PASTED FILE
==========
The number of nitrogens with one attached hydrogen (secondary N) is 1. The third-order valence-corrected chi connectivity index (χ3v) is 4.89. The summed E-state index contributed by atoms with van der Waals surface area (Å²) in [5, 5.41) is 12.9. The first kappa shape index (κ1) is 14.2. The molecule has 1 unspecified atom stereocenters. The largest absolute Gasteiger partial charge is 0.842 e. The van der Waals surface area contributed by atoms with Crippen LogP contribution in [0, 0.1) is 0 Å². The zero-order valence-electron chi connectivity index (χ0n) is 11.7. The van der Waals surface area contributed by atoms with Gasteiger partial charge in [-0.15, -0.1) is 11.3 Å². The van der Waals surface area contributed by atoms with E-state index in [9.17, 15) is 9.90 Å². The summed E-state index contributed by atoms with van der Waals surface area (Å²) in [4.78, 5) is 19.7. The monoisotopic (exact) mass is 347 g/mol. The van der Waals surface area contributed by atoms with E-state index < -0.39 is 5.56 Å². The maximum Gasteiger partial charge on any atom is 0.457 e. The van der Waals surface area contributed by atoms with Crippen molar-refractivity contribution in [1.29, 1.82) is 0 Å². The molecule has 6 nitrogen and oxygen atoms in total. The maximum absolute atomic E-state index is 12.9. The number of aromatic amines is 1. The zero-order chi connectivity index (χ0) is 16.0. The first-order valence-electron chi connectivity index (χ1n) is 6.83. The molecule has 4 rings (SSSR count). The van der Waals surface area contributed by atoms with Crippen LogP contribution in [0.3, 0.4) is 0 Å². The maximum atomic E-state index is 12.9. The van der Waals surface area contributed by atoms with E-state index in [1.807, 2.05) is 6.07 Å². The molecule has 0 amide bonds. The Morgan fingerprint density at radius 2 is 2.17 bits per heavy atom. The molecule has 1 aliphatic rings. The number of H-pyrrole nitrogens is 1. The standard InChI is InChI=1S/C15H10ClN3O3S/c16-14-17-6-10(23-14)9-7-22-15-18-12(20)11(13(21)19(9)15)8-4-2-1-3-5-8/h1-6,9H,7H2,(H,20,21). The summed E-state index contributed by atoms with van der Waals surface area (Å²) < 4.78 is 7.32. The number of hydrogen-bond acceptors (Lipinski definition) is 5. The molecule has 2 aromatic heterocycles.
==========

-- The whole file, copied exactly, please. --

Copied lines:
The number of nitrogens with one attached hydrogen (secondary N) is 1. The third-order valence-corrected chi connectivity index (χ3v) is 4.89. The summed E-state index contributed by atoms with van der Waals surface area (Å²) in [5, 5.41) is 12.9. The first kappa shape index (κ1) is 14.2. The molecule has 1 unspecified atom stereocenters. The largest absolute Gasteiger partial charge is 0.842 e. The van der Waals surface area contributed by atoms with Crippen LogP contribution in [0, 0.1) is 0 Å². The zero-order valence-electron chi connectivity index (χ0n) is 11.7. The van der Waals surface area contributed by atoms with Gasteiger partial charge in [-0.15, -0.1) is 11.3 Å². The van der Waals surface area contributed by atoms with E-state index in [9.17, 15) is 9.90 Å². The summed E-state index contributed by atoms with van der Waals surface area (Å²) in [4.78, 5) is 19.7. The monoisotopic (exact) mass is 347 g/mol. The van der Waals surface area contributed by atoms with E-state index < -0.39 is 5.56 Å². The maximum Gasteiger partial charge on any atom is 0.457 e. The van der Waals surface area contributed by atoms with Crippen molar-refractivity contribution in [1.29, 1.82) is 0 Å². The molecule has 6 nitrogen and oxygen atoms in total. The maximum absolute atomic E-state index is 12.9. The number of aromatic amines is 1. The zero-order chi connectivity index (χ0) is 16.0. The first-order valence-electron chi connectivity index (χ1n) is 6.83. The molecule has 4 rings (SSSR count). The van der Waals surface area contributed by atoms with Crippen LogP contribution in [0.3, 0.4) is 0 Å². The maximum atomic E-state index is 12.9. The van der Waals surface area contributed by atoms with E-state index in [1.807, 2.05) is 6.07 Å². The molecule has 0 amide bonds. The Morgan fingerprint density at radius 2 is 2.17 bits per heavy atom. The molecule has 1 aliphatic rings. The number of H-pyrrole nitrogens is 1. The standard InChI is InChI=1S/C15H10ClN3O3S/c16-14-17-6-10(23-14)9-7-22-15-18-12(20)11(13(21)19(9)15)8-4-2-1-3-5-8/h1-6,9H,7H2,(H,20,21). The summed E-state index contributed by atoms with van der Waals surface area (Å²) < 4.78 is 7.32. The number of hydrogen-bond acceptors (Lipinski definition) is 5. The molecule has 2 aromatic heterocycles.